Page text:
Once burned, twice shy? Research has shown that the divorce rate for second marriages is much higher than the divorce rate for first marriages. In fact, almost two out of three second marriages will end in divorce. Is that one of the reasons people choose to cohabitate the second time around? In the end, the answer may be both unknowable and beside the point.
With more couples choosing not to marry, courts are facing some interesting challenges in custody cases. The question is not about the unmarried couple's children, but children from previous marriages that the partners bring into their new relationship. Parents have rights; stepparents have some rights. Whether parents' partners have rights, though, is something that courts are still grappling with.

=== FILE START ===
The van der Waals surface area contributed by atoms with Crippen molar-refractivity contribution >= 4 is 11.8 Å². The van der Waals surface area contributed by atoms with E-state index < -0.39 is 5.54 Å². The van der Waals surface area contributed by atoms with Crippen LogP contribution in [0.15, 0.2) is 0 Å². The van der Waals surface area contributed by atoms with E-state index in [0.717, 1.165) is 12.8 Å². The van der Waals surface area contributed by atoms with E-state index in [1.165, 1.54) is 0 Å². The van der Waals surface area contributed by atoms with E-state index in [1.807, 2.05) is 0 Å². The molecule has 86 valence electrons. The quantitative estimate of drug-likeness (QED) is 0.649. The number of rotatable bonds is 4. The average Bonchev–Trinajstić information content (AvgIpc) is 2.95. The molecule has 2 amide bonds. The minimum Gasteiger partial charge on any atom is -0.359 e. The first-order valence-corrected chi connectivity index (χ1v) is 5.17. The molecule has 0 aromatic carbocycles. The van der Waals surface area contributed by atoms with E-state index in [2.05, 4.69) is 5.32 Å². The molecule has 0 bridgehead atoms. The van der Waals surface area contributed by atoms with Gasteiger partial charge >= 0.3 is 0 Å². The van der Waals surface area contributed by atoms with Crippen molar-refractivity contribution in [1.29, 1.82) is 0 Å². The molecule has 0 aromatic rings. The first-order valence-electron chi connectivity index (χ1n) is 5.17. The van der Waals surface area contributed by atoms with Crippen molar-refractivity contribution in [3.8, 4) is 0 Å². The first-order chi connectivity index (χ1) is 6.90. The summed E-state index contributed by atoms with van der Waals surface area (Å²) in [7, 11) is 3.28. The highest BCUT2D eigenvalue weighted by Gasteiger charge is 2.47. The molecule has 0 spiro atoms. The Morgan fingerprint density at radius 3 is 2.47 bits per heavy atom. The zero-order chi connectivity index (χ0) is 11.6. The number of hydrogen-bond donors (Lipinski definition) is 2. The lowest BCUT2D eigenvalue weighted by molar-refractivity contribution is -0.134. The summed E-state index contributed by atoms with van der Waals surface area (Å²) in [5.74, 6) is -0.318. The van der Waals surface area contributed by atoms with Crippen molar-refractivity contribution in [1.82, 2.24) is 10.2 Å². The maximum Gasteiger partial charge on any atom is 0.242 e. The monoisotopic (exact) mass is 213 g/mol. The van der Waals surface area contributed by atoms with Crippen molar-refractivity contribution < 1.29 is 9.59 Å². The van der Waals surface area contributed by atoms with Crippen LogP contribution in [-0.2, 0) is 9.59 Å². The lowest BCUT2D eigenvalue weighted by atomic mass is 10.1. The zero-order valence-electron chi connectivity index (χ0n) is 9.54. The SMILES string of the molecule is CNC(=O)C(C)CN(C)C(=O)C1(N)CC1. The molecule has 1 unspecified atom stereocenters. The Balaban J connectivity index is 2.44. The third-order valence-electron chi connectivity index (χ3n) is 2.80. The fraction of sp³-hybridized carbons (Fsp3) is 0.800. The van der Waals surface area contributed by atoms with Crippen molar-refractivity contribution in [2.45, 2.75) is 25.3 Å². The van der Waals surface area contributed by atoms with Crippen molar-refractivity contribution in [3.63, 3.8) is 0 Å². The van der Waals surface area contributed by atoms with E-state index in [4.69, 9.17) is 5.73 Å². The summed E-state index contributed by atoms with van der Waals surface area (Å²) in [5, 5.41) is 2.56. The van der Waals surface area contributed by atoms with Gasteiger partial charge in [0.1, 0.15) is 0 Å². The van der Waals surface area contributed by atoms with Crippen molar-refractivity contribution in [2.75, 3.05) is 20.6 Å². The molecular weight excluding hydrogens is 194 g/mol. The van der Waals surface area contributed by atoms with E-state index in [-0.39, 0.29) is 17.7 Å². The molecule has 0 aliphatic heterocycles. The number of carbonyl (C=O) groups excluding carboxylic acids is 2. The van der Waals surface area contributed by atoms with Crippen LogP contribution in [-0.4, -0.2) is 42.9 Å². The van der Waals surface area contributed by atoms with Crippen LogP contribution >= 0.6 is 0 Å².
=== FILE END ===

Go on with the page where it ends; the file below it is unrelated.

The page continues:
A friend of ours loves to tell the story of her grandfather's funeral. Her grandparents lived, for the most part, on the income from a trust set up by his parents years before. The trust stipulated that when her grandfather died, her grandmother would get the same income, and she could stay in the house. There was a condition, though: Her grandmother would lose everything if she remarried. Well, then, she said, I'll just have to shack up with the guy.
It seems more unmarried couples chose to live together during the recession -- a 13 percent increase from 2009 to 2010, according to the results of ASES, the Annual Social and Economic Supplement to the U.S. Census Bureau's Current Population Survey. At the same time, the number of marriages continues to decline, as did the divorce rate. Ifyou are part of an unmarried couple in Illinois, take note: Your cohabitation won't last if it was based on financial need.